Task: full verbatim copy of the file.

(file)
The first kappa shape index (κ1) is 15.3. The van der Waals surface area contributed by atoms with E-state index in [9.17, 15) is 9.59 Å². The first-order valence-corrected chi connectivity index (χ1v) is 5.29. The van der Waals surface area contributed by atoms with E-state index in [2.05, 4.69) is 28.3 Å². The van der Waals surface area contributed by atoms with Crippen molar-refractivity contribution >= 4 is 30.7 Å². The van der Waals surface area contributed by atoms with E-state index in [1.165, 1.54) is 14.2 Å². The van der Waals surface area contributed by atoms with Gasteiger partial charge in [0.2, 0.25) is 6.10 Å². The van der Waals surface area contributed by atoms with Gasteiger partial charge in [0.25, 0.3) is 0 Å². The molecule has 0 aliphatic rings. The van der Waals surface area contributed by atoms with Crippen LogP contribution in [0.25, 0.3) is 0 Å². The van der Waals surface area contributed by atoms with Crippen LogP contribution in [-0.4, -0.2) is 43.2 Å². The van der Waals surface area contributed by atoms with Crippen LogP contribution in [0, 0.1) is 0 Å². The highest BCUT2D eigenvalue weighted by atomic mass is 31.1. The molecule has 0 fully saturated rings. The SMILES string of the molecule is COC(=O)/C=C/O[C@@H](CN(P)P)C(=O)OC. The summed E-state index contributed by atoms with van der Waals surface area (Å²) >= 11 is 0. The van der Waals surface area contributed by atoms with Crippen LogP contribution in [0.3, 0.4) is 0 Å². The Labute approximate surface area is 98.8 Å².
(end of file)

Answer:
The first kappa shape index (κ1) is 15.3. The van der Waals surface area contributed by atoms with E-state index in [9.17, 15) is 9.59 Å². The first-order valence-corrected chi connectivity index (χ1v) is 5.29. The van der Waals surface area contributed by atoms with E-state index in [2.05, 4.69) is 28.3 Å². The van der Waals surface area contributed by atoms with Crippen molar-refractivity contribution >= 4 is 30.7 Å². The van der Waals surface area contributed by atoms with E-state index in [1.165, 1.54) is 14.2 Å². The van der Waals surface area contributed by atoms with Gasteiger partial charge in [0.2, 0.25) is 6.10 Å². The van der Waals surface area contributed by atoms with Gasteiger partial charge in [0.25, 0.3) is 0 Å². The molecule has 0 aliphatic rings. The van der Waals surface area contributed by atoms with Crippen LogP contribution in [0.25, 0.3) is 0 Å². The van der Waals surface area contributed by atoms with Crippen LogP contribution in [-0.4, -0.2) is 43.2 Å². The van der Waals surface area contributed by atoms with Crippen LogP contribution in [0, 0.1) is 0 Å². The highest BCUT2D eigenvalue weighted by atomic mass is 31.1. The molecule has 0 fully saturated rings. The SMILES string of the molecule is COC(=O)/C=C/O[C@@H](CN(P)P)C(=O)OC. The summed E-state index contributed by atoms with van der Waals surface area (Å²) >= 11 is 0. The van der Waals surface area contributed by atoms with Crippen LogP contribution in [0.3, 0.4) is 0 Å². The Labute approximate surface area is 98.8 Å².